November 19, 2011

in Operas

Opera (1980)
Music by Philip Glass
Vocal text by Constance DeJong, adapted from the Bhagavad Gita
Book by Philip Glass and Constance DeJong

Metropolitan Opera, New York
Live in HD

Coproduction of:
The Metropolitan Opera with The English National Opera
in collaboration with Improbable theater company

Director: Phelim McDermott
Designer: Julian Crouch
(Artistic Directors of Improbable theater company)

Conductor: Dante Anzolini

Associate director/set designer: Julian Crouch, Costume designer: Kevin Pollard, Lighting designer: Paule Constable, Video design: Fifty Nine Productions, Chorus master: Donald Palumbo, Musical preparation: Dennis Giauque, Caren Levine, Liora Maurer, Steven Osgood, Assistant stage directors: David Kneuss, Kathleen Smith Belcher, Prompter: Caren Levine

With Richard Croft (M.K. Gandhi), Bradley Garvin (Prince Arjuna), Richard Bernstein (Lord Krishna), Rachelle Durkin (Miss Schlesen), Molly Fillore (Mrs. Naidoo), Maria Zifchak (Kasturbai), Kim Josephson (Mr. Kallenbach), Alfred Walker (Parsi Runtomji), Mary Phillips (Mrs. Alexander)

Richard Croft as Gandhi

Richard Croft as Gandhi

This production of the 1980 opera, initiated at the English National Opera in 2007 and subsequently brought to the Metropolitan Opera in New York, is brilliantly inventive in its staging. With Glass’s intoxicating music rendered beautifully by vocalists and orchestra, the combined effect is penetrating and moving.

Gandhi’s approach to nonviolent resistance took shape during the twenty-one years (1893-1914) he spent in South Africa. There, he gradually took on the philosophy, demeanor and dress that we come to associate with him and with his later years of protest in India.


Philip Glass’s opera, inspired by Gandhi’s development during this time, only loosely describes a sequence of events. Instead, the allusion to this history is paired with a coordinated narrative that evokes the less structured but powerful poetry which the opera brings forth.

Philip Glass

Philip Glass

This secondary narrative includes three major sections entitled Tolstoy, Tagore and King. During each section, a silent actor representing one of these seminal figures – Leo Tolstoy (1828 – 1910), the Indian poet and Gandhi’s close associate Rabindranath Tagore (1861-1941), and Martin Luther King (1929-1968) – is featured in a perch onstage. Emblematic rather than active, they do not contribute directly to the action, but, by their quiet presence, inspire it.

Richard Crott as Gandhi

Richard Croft as Gandhi

The text of the opera is taken from The Bhagavad Gita, the section of the Indian epic The Mahabharata that contains dialogues between the god Krishna and the warrior Arjuna in which Krishna encourages Arjuna in the fight for righteousness. The text of the original, and the libretto of the entire opera, is in Sanskrit.

The libretto of Satyagraha is taken from The Bhagavad Gita, the Indian classic written (and here sung) in Sankskrit.

Though the opera has virtually no concrete narrative or descriptive libretto, miraculously, the four hours of this production is absolutely riveting.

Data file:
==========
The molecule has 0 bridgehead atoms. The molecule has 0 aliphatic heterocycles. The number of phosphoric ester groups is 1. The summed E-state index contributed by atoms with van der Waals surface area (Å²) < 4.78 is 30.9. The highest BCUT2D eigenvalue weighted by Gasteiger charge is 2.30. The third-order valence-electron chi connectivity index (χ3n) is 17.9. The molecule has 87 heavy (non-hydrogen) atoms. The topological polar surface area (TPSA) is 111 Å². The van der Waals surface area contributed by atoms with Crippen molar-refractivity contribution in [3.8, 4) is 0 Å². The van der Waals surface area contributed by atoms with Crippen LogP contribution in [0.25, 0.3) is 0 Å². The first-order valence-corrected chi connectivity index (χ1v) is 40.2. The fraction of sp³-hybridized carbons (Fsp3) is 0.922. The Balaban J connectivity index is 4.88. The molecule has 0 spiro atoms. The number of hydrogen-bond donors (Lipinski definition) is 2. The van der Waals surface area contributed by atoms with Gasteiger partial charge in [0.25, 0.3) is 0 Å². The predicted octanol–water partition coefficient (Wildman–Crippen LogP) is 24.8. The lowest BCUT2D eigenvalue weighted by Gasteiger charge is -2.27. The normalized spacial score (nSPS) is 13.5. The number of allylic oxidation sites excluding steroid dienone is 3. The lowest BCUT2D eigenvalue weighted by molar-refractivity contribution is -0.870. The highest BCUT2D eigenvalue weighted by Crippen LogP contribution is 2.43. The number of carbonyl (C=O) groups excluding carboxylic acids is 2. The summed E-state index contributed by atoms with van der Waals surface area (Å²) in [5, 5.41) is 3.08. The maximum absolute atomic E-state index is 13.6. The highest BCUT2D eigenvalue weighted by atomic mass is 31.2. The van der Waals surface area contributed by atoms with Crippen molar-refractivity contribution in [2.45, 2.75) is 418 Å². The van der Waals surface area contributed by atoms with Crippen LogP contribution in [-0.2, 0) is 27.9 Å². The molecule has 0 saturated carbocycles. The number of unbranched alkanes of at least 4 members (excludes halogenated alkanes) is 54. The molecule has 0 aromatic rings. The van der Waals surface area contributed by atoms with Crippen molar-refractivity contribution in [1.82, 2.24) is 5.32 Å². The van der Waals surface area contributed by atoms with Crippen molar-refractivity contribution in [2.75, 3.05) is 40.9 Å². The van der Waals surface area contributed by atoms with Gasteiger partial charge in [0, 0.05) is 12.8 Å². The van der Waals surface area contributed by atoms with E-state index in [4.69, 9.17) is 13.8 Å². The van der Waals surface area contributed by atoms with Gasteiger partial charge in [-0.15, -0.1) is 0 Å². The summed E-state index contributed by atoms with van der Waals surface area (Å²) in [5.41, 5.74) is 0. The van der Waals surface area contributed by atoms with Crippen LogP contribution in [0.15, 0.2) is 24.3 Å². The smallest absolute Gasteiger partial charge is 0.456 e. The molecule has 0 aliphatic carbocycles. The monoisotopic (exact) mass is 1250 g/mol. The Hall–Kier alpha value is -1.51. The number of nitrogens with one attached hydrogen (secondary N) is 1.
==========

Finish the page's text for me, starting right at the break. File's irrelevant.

I first saw this production several seasons ago live at the Metropolitan Opera and, at that time, was transfixed; I found the music hypnotic and the staging amazingly inventive. This Live in HD viewing was, despite its one electronic step away from the theater, just as captivating – so much, in fact, that I plan to go to the Live in HD encore broadcast.

Satyagraha Puppets

Photo: Catherine Ashmore

How does this production of minimalist music, with very little dramatic support, manage to entrance an audience for four hours?

The subtle chemistry between the droning but not monotonous music, the rhythmically elongated but highly inventive staging, and the spirit evoked by the singers supplies this somewhat unexpected result.

The staging involves a variety of thematic improvisations that evolve throughout the performance. These effects are produced largely by a troupe of a dozen or so members of the onstage so-called skills ensemble.

During the intermission interview, the designers indicated that early on in their conceptual process, Gandhi’s South African newspaper, Indian Opinion, became a focal theme. And it turns out there is a lot of newspaper onstage. There are also lots of large-size puppets manipulated by members of the skills ensemble, some of whom are on stilts.

Satyagraha is the term coined by Gandhi to designate his philosophy of nonviolent resistance. In Sanskrit, it literally means truth force.

Perhaps the most dramatic of the staging effects involves members of the skills ensemble slowly and deliberately unwinding many rolls of scotch tape across the stage, creating a temporary, hovering avenue of lines. In the end, a birdlike character, hoisted high above, methodically pulls together, folds up and transports away the many yards of tape.

Richard Croft, as Gandhi, was really wonderful. His clear tenor was a joy to listen to and his conveyance of the character of Gandhi was compelling. The other soloists were also very good, as was the chorus. This is not easy music to sing. It is relentlessly homogeneous through each of its individual sections – though it does vary subtly and compellingly – and following it without getting lost is, I imagine, very difficult.


The orchestra played very well under conductor Dante Anzolini’s baton. At the outset, I felt that the music trudged along a bit and did not have the energy I remembered it having when I was at the live production several years ago. However, the verve and energy did pick up; I later sensed that the somewhat deliberate tempo early on was the maestro’s intentional preamble to the later, more energetic, pace.

– BADMan

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